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Tuesday, April 22, 2014

The Modern Bizjet Question: Upgrade, or Replace?

Business aircraft providers are continuing to equip their planes for NextGen and European mandates, but some operators are still pondering when and how to replace or upgrade their avionics systems. We look at the efforts by both aircraft OEMs and avionics suppliers to help pilots adapt to NextGen’s higher-workload environment.

by James W. Ramsey

Although in the U.S. NextGen is still six years away and European mandates are speculated to be less-than-firm, long-range jet providers like Gulfstream, Dassault and Cessna are equipping their new production aircraft with the capabilities to handle the new requirements. Operators are reaping the benefits of GPS-guided Wide Area Augmentation System/Localizer Performance with Vertical Guidance (WAAS-LPV) approaches and landings at many airports without traditional Instrument Landing System (ILS). In the retrofit market, activity is slower, with operators putting off their equipage, even though avionics upgrades are available for older models.

Aircraft OEMs

Dassault Falcon Jet is delivering new aircraft with the EASy II flight deck (based on the Honeywell Primus Epic system) with the capabilities to meet all NextGen requirements, according to Falcon Jet’s Director of Avionics Programs and Pilot Training Woody Saland. “EASy II provides for WAAS/LPV minimum approaches, ADS-B Out (in the FAA’s new DO-260B configuration) and FANS [Future Air Navigation Systems], as well as the Aeronautical Telecommunications Network [ATN] version [and] Controller Pilot Datalink Communications [CPDLC]. Those are the three lynchpins for pilots that we’re talking about with NextGen,” says Saland.

As for retrofits, “we would like our entire fleet of EASy-equipped airplanes to upgrade to EASy II, and that is happening as we speak.” Saland points to a 15 aircraft per-month conversion rate at authorized service centers. “Our customers are doing it as fast as parts are available from Honeywell,” he says. For older aircraft (before EASy) Saland cites Rockwell Collins and Honeywell programs, designed to achieve compliance with retrofits.

Use of Future Air Navigation Systems, or FANS, has been growing in the oceanic regions and is required in several mandates. “As we go out to 2020, I think you are going to see a requirement to use FANS-1/A [a range of FANS products] over the Atlantic,” Saland says.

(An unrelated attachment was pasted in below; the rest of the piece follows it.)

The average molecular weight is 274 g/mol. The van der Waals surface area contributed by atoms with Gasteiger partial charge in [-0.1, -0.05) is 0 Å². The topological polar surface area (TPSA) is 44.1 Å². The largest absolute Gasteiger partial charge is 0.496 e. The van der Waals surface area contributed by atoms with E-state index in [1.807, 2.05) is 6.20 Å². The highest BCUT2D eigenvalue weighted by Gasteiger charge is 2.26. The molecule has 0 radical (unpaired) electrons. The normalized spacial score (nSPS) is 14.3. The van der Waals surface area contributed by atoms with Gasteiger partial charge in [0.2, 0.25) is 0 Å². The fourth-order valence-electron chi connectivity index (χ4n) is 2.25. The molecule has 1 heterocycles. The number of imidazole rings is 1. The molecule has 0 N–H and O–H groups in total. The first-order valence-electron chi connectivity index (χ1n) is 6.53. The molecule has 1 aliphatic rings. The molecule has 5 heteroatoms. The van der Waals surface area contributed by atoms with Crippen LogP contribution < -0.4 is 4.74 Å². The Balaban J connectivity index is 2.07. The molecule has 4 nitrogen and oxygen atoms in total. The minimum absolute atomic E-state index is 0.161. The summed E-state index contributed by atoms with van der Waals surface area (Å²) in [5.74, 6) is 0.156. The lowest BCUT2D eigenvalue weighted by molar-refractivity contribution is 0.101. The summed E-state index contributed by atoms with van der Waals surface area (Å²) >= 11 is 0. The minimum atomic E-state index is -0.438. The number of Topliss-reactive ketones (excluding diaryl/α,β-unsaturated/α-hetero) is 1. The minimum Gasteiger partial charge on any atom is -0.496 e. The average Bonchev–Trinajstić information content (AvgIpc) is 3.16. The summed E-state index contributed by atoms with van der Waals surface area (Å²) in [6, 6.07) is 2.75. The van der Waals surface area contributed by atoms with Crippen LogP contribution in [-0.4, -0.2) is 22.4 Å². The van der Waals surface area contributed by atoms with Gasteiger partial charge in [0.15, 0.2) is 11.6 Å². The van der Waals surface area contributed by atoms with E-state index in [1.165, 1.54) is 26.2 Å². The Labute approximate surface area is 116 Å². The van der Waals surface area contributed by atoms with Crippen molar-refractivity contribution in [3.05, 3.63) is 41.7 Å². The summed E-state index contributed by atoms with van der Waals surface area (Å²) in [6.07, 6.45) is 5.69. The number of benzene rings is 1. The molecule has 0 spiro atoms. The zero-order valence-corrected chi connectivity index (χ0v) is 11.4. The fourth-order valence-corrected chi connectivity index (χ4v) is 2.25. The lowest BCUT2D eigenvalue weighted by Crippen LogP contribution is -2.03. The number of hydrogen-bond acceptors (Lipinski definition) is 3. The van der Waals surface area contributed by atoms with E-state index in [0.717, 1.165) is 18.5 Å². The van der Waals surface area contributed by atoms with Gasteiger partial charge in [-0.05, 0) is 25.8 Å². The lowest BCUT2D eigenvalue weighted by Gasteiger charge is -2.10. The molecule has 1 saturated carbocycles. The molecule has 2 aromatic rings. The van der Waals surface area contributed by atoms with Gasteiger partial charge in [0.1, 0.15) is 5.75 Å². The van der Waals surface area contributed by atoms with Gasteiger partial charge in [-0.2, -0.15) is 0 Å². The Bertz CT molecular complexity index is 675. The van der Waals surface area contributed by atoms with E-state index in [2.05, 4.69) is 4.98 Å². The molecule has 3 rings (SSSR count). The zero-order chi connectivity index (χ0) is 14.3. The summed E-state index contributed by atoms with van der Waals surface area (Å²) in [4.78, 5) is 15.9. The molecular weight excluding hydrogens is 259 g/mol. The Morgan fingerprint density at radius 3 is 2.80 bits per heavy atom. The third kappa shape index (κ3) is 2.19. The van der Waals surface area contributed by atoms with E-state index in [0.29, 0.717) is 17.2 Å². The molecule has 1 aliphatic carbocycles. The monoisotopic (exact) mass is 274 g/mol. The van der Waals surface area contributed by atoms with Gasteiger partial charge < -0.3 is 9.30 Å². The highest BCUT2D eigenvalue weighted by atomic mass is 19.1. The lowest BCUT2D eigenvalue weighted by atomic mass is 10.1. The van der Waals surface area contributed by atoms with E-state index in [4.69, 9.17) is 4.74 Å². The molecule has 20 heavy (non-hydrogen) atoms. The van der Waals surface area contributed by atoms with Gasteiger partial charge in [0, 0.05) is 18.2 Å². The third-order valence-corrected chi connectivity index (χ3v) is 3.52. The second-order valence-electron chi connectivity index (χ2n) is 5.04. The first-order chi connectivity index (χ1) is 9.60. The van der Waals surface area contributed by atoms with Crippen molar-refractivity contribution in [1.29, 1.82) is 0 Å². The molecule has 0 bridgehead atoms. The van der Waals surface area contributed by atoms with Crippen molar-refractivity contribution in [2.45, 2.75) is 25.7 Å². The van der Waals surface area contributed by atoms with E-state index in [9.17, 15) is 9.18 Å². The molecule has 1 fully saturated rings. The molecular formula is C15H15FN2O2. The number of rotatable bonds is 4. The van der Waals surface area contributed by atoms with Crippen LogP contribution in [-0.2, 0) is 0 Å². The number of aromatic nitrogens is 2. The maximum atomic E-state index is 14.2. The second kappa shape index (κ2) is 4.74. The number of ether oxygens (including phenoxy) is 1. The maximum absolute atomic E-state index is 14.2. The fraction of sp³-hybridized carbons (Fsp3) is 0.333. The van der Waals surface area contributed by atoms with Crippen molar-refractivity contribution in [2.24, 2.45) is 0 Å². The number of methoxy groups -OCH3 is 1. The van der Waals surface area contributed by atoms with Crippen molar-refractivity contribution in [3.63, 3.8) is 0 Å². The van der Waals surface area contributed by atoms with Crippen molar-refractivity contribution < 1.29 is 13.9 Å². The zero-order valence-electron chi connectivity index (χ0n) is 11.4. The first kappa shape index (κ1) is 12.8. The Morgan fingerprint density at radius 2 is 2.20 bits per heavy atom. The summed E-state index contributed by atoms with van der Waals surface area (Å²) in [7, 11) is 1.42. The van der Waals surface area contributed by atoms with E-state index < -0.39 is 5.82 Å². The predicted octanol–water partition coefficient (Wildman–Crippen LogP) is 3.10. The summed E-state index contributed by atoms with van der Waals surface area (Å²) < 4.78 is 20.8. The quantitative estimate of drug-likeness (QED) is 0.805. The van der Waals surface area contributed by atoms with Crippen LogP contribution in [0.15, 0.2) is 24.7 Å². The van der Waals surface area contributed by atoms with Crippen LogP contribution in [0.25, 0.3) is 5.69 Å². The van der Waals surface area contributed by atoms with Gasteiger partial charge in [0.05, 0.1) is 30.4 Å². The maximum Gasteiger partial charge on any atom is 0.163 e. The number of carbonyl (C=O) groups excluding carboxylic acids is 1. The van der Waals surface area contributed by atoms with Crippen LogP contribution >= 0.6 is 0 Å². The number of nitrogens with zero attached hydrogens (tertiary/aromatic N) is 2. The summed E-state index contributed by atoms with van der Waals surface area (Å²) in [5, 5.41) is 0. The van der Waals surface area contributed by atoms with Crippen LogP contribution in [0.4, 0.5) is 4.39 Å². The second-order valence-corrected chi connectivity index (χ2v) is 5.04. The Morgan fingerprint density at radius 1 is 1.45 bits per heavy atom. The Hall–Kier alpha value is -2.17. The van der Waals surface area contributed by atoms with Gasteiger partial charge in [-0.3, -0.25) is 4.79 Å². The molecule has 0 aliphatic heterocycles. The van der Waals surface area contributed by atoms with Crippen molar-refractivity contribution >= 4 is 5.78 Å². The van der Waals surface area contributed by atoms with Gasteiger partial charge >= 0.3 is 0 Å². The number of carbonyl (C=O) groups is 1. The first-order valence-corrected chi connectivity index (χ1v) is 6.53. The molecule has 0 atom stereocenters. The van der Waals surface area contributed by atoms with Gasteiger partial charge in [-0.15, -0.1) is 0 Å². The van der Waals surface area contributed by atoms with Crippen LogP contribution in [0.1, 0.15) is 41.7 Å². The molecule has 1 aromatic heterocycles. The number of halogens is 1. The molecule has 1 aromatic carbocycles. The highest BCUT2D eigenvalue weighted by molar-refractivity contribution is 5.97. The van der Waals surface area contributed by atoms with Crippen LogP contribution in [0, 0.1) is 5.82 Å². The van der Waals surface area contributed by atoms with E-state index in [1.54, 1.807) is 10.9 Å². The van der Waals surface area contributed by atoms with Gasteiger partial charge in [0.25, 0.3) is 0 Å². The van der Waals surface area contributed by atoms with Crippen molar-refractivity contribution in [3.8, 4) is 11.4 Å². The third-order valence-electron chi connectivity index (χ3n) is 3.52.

FANS provides direct datalink communications between the pilot and controller, including control clearances, pilot requests and position reporting. Because of the European mandate, which has now slipped, Dassault “rushed to have whatever Honeywell had available for the FANS-1/A or for the ATN CPDLC. It wasn’t our long-range plan to do that. In fact, for our next generation of EASy, we’re going to FANS II (as Honeywell calls it) and we are doing a much more graphical interface,” Saland says.

Gulfstream

“We’ve had FANS (with datalink capability) available now for a few years on our long-range business jets,” says Jim Ward, advanced flight deck program manager for Gulfstream Aerospace. “Some 300 G450s and G550s are equipped with FANS-1/A and some 200 with ADS-B packages for automatic position reporting... currently flying the North Atlantic.” All G650s have both FANS and ADS-B, according to Saland and, in addition, about 150 of the classic Gulfstream IVs and Vs have been equipped with ADS-B.

As for the newer Link 2000+ CPDLC, technically called ATN-B1 (baseline 1), certification is under completion for the G450s, G550s and G650s. “Eurocontrol has revised the enforcement of that mandate at this point, because their ground network is not up to speed. So we will have that package available for our customers within a month or two — it’s just a software update.... There is not a FANS datalink available yet for the legacy GIVs and Vs, but that is in the works,” he says. As for ADS-B, the first version is standard on production aircraft now, Ward says, and Version II will be standard on production models when the European mandate takes effect. “

Most of the customers who opted for FANS bought an “enhanced navigation package” that includes Required Navigation Performance (RNP) and WAAS/LPV. The package is optional on the G450/G550s and standard on the G650. Some 40 G450 andG550 operators are currently approved to fly the RNP-AR (authorization required) approaches, Ward says. Cessna reports that ADS-B Out and WAAS/LPV are included as standard equipment on the three newest Citations: Citation X, Sovereign and Citation M2. Link 2000+ (CPDLC) will be included as standard in the X aviation suite and offered as an optional datalink package for the Sovereign and M2, according to Jesus Salinas, Cessna’s director of aircraft systems engineering.

The company is “on target to certify the new Citation X in early 2014 with Garmin’ G5000 advanced glass cockpit, and after it has entered service, we plan to certify it for RNP-AR and make this a standard capability. FANS-1/A+ will be certified shortly after and will be offered as an optional datalink capability,” Ward says. Cessna certified the recently announced M2 last December, and today it includes ADS-B Out and WAAS/LPV as standard navigational capability that is part of the G3000 avionics suite. M2 customers can opt for the Link 2000+ (CPDLC) datalink and upgrade their navigation capability to RNP -0.3 if desired, Salinas says. As for the CJ3, Cessna plans to start working on the certification of Rockwell Collins’ ProLine 21 upgrade after completion of certification on the Technical Standard Order (TSO) for their transponder.

Avionics Suppliers

Garmin’s G3000 cockpit “is kind of a scaled down version for smaller business jets, but has many of the same features as the G5000,” according to Bill Stone, Garmin’s senior business development manager. Garmin products have also been successful in the after market, Stone points out, offering G1000 retrofits for the entire fleet of KingAirs.

Universal Avionics Systems Corp. has been supplying WAAS/LPV capabilities through its FMS product line, including the UNS-1Fw and 1Ew with more than 3,000 aircraft equipped with this system. “Our WAAS FMS has the accuracy needed for the new ADS-B requirement,” says Carey Miller, UASC’s manager of business development.